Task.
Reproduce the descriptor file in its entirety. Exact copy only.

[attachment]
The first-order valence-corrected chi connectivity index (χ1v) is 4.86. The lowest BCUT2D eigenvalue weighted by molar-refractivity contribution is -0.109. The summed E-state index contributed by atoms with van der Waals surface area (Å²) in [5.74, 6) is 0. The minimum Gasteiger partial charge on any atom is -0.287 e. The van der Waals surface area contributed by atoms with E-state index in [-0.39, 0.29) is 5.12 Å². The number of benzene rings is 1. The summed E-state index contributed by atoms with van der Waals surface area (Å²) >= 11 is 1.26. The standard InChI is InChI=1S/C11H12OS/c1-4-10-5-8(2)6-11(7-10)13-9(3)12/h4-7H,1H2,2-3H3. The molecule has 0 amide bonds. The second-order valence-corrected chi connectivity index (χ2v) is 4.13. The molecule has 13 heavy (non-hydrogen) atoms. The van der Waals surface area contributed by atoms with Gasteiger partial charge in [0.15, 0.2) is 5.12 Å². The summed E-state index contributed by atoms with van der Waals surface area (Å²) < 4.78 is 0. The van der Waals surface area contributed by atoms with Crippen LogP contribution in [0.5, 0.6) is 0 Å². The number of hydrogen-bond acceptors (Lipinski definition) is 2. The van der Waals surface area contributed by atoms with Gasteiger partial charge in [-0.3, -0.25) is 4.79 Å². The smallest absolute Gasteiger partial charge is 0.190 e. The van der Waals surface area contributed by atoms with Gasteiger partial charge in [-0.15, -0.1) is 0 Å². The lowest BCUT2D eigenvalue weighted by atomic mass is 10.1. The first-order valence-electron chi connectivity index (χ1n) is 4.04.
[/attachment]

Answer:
The first-order valence-corrected chi connectivity index (χ1v) is 4.86. The lowest BCUT2D eigenvalue weighted by molar-refractivity contribution is -0.109. The summed E-state index contributed by atoms with van der Waals surface area (Å²) in [5.74, 6) is 0. The minimum Gasteiger partial charge on any atom is -0.287 e. The van der Waals surface area contributed by atoms with E-state index in [-0.39, 0.29) is 5.12 Å². The number of benzene rings is 1. The summed E-state index contributed by atoms with van der Waals surface area (Å²) >= 11 is 1.26. The standard InChI is InChI=1S/C11H12OS/c1-4-10-5-8(2)6-11(7-10)13-9(3)12/h4-7H,1H2,2-3H3. The molecule has 0 amide bonds. The second-order valence-corrected chi connectivity index (χ2v) is 4.13. The molecule has 13 heavy (non-hydrogen) atoms. The van der Waals surface area contributed by atoms with Gasteiger partial charge in [0.15, 0.2) is 5.12 Å². The summed E-state index contributed by atoms with van der Waals surface area (Å²) < 4.78 is 0. The van der Waals surface area contributed by atoms with Crippen LogP contribution in [0.5, 0.6) is 0 Å². The number of hydrogen-bond acceptors (Lipinski definition) is 2. The van der Waals surface area contributed by atoms with Gasteiger partial charge in [-0.3, -0.25) is 4.79 Å². The smallest absolute Gasteiger partial charge is 0.190 e. The van der Waals surface area contributed by atoms with Gasteiger partial charge in [-0.15, -0.1) is 0 Å². The lowest BCUT2D eigenvalue weighted by atomic mass is 10.1. The first-order valence-electron chi connectivity index (χ1n) is 4.04.